Mississippi Votes to Keep Controversial Flag

To some, it's a symbol of racism and hatred.

But to the majority of Mississippi voters, it's a piece of history, and one worth preserving in the state's controversial flag.

On Tuesday, voters in the state overwhelmingly decided to keep their flag as is — with the stars and bars in the upper left corner — making it the last state in the union to wave the rebel symbol over its Statehouse.

Just Cloth on a Stick?

Attorney Greg Stewart helped lead the effort to preserve the flag.

"It's just a piece of cloth that flies on a stick, and certainly that is a decision that even the most common citizen can have an opinion about and they're entitled to have that opinion," he said.

But others said they would continue to fight the flag.

"It's not over," vowed Deborah Denard of the NAACP chapter in Jackson, Miss. "We're not going away."

But Stewart said he doubted it would come up for a vote again.

"I don't think there'll be any support in Mississippi to bring this up again," Stewart said. "I can't see it, even among the people who originally pushed the proposed pattern. They had a good shot, they gave it a good college try. It's over."

Voters had two choices: keep the current flag, adopted in 1894, with the Confederate emblem of 13 white stars on a blue X, or adopt a new flag with 20 white stars on a blue square, to symbolize Mississippi's role as the 20th state.

Economic Argument for Change

The Confederate symbol has sparked an emotional debate inside the state and out. Advocates argued it is a crucial part of the state's heritage that should continue to have a prominent space in the flag.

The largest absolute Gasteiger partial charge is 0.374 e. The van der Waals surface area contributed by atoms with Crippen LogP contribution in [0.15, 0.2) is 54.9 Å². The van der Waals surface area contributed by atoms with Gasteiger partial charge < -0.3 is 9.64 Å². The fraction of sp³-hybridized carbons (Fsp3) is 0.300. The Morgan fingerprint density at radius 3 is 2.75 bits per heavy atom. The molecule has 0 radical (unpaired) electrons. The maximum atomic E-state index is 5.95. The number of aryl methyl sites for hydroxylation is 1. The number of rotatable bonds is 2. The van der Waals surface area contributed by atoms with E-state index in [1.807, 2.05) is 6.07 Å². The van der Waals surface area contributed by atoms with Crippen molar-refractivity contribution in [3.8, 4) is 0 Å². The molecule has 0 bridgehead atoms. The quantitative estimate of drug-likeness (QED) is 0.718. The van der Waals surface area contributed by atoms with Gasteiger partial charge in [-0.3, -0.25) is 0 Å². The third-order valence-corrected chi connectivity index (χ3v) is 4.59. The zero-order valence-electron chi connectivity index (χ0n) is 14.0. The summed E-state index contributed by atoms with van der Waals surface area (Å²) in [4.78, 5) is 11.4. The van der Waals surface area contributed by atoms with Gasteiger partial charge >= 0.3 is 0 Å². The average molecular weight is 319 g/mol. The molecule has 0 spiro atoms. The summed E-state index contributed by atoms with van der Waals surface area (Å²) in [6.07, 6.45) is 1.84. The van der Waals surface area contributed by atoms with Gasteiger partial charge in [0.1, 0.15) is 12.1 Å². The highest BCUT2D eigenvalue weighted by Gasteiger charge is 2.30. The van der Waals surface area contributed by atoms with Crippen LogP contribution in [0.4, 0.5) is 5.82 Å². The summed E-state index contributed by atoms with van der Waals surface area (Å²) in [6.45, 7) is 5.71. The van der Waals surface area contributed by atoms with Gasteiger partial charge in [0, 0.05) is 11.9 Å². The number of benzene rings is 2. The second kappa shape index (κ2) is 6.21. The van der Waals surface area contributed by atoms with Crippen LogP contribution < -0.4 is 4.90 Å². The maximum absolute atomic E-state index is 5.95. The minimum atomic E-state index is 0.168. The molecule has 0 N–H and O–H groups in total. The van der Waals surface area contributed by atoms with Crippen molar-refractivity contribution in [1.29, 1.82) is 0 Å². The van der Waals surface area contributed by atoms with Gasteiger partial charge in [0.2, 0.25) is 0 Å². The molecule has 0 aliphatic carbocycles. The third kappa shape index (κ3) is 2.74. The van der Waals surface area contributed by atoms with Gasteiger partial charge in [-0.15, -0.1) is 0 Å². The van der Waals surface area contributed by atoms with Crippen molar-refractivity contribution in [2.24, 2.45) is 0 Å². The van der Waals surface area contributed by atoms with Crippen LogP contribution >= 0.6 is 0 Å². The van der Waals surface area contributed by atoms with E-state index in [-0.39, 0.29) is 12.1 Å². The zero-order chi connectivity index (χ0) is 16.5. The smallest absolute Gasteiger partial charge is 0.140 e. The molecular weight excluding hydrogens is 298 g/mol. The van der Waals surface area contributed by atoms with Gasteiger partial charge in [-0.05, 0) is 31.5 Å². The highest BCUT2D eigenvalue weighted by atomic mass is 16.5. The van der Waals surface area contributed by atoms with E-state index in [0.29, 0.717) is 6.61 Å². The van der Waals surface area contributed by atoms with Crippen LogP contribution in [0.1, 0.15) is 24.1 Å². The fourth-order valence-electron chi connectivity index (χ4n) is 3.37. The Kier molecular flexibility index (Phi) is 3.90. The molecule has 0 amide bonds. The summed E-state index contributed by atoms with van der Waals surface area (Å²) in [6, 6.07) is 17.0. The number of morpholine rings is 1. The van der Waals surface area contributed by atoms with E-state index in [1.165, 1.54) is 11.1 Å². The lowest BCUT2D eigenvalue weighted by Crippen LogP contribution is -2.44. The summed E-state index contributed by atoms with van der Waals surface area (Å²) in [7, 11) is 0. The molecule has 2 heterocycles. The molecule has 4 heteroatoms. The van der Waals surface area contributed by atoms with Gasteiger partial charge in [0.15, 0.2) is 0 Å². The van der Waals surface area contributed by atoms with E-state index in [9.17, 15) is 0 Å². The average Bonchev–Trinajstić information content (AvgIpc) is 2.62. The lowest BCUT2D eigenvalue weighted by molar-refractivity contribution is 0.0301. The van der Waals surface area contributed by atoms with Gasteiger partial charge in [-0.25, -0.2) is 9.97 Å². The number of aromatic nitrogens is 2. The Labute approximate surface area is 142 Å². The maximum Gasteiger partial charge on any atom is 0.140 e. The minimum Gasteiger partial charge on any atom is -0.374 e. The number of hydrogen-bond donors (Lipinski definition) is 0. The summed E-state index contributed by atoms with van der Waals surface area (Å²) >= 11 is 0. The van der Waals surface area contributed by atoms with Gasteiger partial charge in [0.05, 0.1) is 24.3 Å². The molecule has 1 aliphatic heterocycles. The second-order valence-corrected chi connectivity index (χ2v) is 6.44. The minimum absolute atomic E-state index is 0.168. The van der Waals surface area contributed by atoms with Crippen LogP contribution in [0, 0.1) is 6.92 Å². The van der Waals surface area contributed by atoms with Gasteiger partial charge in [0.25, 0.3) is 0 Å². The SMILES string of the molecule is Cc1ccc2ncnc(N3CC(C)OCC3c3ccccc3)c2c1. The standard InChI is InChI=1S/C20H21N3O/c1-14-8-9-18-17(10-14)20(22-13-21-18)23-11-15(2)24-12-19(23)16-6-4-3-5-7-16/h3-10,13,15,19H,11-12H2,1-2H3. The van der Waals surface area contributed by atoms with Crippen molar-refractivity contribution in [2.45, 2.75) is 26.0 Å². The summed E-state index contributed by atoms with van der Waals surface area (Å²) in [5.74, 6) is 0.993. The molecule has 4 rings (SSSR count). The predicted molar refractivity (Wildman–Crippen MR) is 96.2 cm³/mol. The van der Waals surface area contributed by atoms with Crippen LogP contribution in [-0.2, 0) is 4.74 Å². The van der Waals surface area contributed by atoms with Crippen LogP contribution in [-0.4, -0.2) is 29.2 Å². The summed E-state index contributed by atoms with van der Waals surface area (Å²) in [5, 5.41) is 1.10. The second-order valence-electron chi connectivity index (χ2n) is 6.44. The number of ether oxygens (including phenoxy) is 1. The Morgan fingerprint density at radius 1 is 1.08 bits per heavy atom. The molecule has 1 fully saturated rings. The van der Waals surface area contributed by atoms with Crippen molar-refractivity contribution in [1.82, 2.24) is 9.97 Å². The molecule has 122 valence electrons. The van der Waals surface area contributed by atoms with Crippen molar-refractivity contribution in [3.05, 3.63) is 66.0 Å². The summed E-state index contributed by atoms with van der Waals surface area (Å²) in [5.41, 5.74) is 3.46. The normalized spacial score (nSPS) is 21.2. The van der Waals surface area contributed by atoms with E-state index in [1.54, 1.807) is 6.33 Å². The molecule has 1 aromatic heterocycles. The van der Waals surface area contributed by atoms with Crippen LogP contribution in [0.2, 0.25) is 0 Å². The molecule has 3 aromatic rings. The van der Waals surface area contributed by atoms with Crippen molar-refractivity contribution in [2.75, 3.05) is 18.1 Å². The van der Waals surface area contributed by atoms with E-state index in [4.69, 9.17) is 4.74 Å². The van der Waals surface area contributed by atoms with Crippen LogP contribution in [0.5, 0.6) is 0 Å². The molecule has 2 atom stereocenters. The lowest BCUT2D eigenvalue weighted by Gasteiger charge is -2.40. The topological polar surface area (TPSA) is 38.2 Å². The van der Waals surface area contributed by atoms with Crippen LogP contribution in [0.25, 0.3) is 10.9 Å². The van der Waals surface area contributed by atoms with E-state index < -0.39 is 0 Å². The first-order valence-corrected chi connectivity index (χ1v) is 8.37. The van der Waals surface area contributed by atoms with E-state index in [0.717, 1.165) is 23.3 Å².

Earl Faggert, of the Sons of Confederate Veterans, said when he looks at the flag, "I see honor, duty, courage, sacrifice, loyalty and devotion."

Faggert, obviously, was pleased with the outcome.

"I knew the people of Mississippi felt strongly about their flag and their heritage," he said. "They've spoken very loudly and very clearly to all of us."

But others saw the emblem as symbol of Mississippi's slave-holding and segregationist past.

"I see discrimination, Jim Crow laws," said Denard.

Georgia and South Carolina addressed similar controversies last year. In those states, politicians were able to reach a compromise. But in Mississippi, the issue was put directly to the people in today's referendum.

Economic Concerns

Some advocates for change had argued the debate over the flag was not only about history or race relations, but also about economics. George Shelton of the Mississippi Legacy Fund said the state must change its image if it wants to attract investors and tourists.

"This is our chance to show the world what progress we've made and cast some of those old myths aside," Shelton said before the vote, suggesting that the Confederate symbol and its association scares away investors.

Blake Wilson of the Mississippi Economic Council, who also helped lead the effort to preserve the flag, said he did in fact expect and economic backlash against the state — but added that it could be overcome.

"It does set us back and I think it's not insurmountable," said Wilson "I think it's something that we can overcome by pulling together and by telling people the other positive things that are happening in Mississippi."

Many Concerned With Other Issues

The drive to change the flag may have failed partly because the debate did not divide along racial lines as sharply as expected. Some African-American residents said they were not offended by the Confederate symbol, or felt officials should devote their time and state funds to more important issues.

The vote on the flag cost Mississippi more than $2 million, and people wondered how the poorest state in the union can justify spending so much money to change a symbol.

"I think it's more important to pay attention to the education system in Mississippi than the flag," said one African-American resident of Vicksburg, which was besieged by Union forces in one of the pivotal battles of the Civil War.

Another resident argued the people were trying to use the flag debate to solve racism — a problem that would not be erased by a mere vote.

"I don't think the flag is the concern," the man said. "I'm concerned more with the hearts and minds of people. A piece of cloth with stars on it ain't going to change nothing."

ABCNEWS' Jeffrey Kofman in Vicksburg contributed to this report.